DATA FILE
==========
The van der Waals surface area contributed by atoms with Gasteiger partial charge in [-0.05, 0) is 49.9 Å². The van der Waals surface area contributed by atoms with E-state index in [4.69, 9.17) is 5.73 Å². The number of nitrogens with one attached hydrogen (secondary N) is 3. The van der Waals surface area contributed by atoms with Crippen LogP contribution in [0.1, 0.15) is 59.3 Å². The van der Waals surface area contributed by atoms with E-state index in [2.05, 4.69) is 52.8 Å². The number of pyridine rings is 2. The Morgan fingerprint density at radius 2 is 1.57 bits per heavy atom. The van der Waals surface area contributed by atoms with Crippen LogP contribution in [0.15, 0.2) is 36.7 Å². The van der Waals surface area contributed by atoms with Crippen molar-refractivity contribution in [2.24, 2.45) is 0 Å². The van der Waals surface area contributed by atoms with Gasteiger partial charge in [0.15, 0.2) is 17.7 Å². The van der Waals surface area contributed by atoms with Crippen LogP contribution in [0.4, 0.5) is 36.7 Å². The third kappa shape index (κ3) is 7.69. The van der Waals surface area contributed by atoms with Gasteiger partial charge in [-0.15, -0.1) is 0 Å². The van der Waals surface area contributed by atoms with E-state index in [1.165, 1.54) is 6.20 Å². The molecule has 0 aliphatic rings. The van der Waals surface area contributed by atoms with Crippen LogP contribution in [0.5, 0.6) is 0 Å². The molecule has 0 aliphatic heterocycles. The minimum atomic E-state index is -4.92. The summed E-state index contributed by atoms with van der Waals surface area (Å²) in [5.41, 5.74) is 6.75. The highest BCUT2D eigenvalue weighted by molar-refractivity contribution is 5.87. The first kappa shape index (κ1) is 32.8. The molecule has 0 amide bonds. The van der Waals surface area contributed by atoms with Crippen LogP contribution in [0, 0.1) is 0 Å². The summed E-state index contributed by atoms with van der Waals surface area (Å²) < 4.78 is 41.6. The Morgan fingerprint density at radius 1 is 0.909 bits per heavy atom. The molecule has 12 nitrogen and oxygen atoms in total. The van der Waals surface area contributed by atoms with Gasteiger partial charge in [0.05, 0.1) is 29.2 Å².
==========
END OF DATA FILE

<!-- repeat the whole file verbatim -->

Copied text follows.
The van der Waals surface area contributed by atoms with Gasteiger partial charge in [-0.05, 0) is 49.9 Å². The van der Waals surface area contributed by atoms with E-state index in [4.69, 9.17) is 5.73 Å². The number of nitrogens with one attached hydrogen (secondary N) is 3. The van der Waals surface area contributed by atoms with Crippen LogP contribution in [0.1, 0.15) is 59.3 Å². The van der Waals surface area contributed by atoms with E-state index in [2.05, 4.69) is 52.8 Å². The number of pyridine rings is 2. The Morgan fingerprint density at radius 2 is 1.57 bits per heavy atom. The van der Waals surface area contributed by atoms with Crippen LogP contribution in [0.15, 0.2) is 36.7 Å². The van der Waals surface area contributed by atoms with Crippen molar-refractivity contribution in [2.24, 2.45) is 0 Å². The van der Waals surface area contributed by atoms with Gasteiger partial charge in [0.15, 0.2) is 17.7 Å². The van der Waals surface area contributed by atoms with Crippen LogP contribution in [0.4, 0.5) is 36.7 Å². The third kappa shape index (κ3) is 7.69. The van der Waals surface area contributed by atoms with Gasteiger partial charge in [-0.15, -0.1) is 0 Å². The van der Waals surface area contributed by atoms with E-state index in [1.165, 1.54) is 6.20 Å². The molecule has 0 aliphatic rings. The van der Waals surface area contributed by atoms with Crippen LogP contribution in [0.5, 0.6) is 0 Å². The molecule has 0 aliphatic heterocycles. The minimum atomic E-state index is -4.92. The summed E-state index contributed by atoms with van der Waals surface area (Å²) in [5.41, 5.74) is 6.75. The highest BCUT2D eigenvalue weighted by molar-refractivity contribution is 5.87. The first kappa shape index (κ1) is 32.8. The molecule has 0 amide bonds. The van der Waals surface area contributed by atoms with Crippen LogP contribution in [0, 0.1) is 0 Å². The summed E-state index contributed by atoms with van der Waals surface area (Å²) < 4.78 is 41.6. The Morgan fingerprint density at radius 1 is 0.909 bits per heavy atom. The molecule has 12 nitrogen and oxygen atoms in total. The van der Waals surface area contributed by atoms with Gasteiger partial charge in [0.05, 0.1) is 29.2 Å².